Pierre Bourdieu, Social Transformation and 1960s British Drama

Theory, Culture and Society 29 (3):3-24 (2012)
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Abstract

This article makes the controversial argument that Bourdieu’s theory of practice offers both a model of transformation and social reproduction. However, it also claims that his account of cultural production is marred by two blind-spots. First, it contends that Bourdieu has neglected key forms of material support, notably, that offered, post-war, from the ‘left hand of the state’. The subsequent New Wave of 1950s and 1960s British drama had authors who possessed neither economic capital nor certified cultural capital. Secondly, it interrogates Bourdieu’s conclusion that popular culture can never be source of canonized art. Adopting the view that Bourdieu focused too exclusively on legitimate culture, it seeks to contrast his theories on this point with the approach developed by Raymond Williams. The last section sketches a Bourdieusian analysis of Bourdieu. It reads his writings in the light of the different origins of the British and French fields of cultural studies.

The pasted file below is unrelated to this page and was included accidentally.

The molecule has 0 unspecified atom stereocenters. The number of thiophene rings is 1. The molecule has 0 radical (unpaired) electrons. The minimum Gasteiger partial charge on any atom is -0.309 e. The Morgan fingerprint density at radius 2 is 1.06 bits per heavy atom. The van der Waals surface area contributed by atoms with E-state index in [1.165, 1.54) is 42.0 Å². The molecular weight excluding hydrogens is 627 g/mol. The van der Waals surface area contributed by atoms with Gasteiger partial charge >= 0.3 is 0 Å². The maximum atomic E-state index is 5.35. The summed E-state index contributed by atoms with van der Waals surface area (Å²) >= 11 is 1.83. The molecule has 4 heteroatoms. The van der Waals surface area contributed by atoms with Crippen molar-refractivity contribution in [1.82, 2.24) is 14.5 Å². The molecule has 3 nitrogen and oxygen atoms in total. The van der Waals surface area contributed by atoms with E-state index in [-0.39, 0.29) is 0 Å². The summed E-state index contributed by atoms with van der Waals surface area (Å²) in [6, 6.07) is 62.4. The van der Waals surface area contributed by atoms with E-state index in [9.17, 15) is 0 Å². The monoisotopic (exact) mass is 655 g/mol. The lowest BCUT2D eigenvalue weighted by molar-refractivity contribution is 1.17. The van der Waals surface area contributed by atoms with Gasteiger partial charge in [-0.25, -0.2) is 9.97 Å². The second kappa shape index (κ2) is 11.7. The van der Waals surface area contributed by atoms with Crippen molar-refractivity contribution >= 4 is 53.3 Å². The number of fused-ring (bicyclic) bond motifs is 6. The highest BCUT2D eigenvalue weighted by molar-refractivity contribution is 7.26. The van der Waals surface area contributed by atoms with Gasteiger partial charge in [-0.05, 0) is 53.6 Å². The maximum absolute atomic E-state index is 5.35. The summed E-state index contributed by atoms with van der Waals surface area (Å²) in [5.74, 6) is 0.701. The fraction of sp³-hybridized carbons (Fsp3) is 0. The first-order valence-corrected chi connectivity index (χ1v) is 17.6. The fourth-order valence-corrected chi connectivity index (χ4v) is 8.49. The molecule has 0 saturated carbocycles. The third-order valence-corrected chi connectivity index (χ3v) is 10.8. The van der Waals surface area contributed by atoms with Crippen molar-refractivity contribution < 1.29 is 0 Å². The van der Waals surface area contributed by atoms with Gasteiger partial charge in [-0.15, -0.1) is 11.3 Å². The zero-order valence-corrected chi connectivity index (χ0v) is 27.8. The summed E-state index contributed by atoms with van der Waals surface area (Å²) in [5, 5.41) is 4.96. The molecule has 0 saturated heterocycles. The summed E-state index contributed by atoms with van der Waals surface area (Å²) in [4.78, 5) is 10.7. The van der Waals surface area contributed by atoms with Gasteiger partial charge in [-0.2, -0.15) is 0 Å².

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References found in this work

The social space and the genesis of groups.Pierre Bourdieu - 1985 - Theory and Society 14 (6):723-744.
Pragmatist Aesthetics: Living Beauty, Rethinking Art.Casey Haskins - 1992 - Journal of Aesthetics and Art Criticism 50 (4):329-331.
The Intellectual Life of the British Working Classes.Jonathan Rose - 2003 - Science and Society 67 (2):264-266.
Marxism and Literature.Stephen Zelnick - 1978 - Journal of Aesthetics and Art Criticism 37 (2):233-235.

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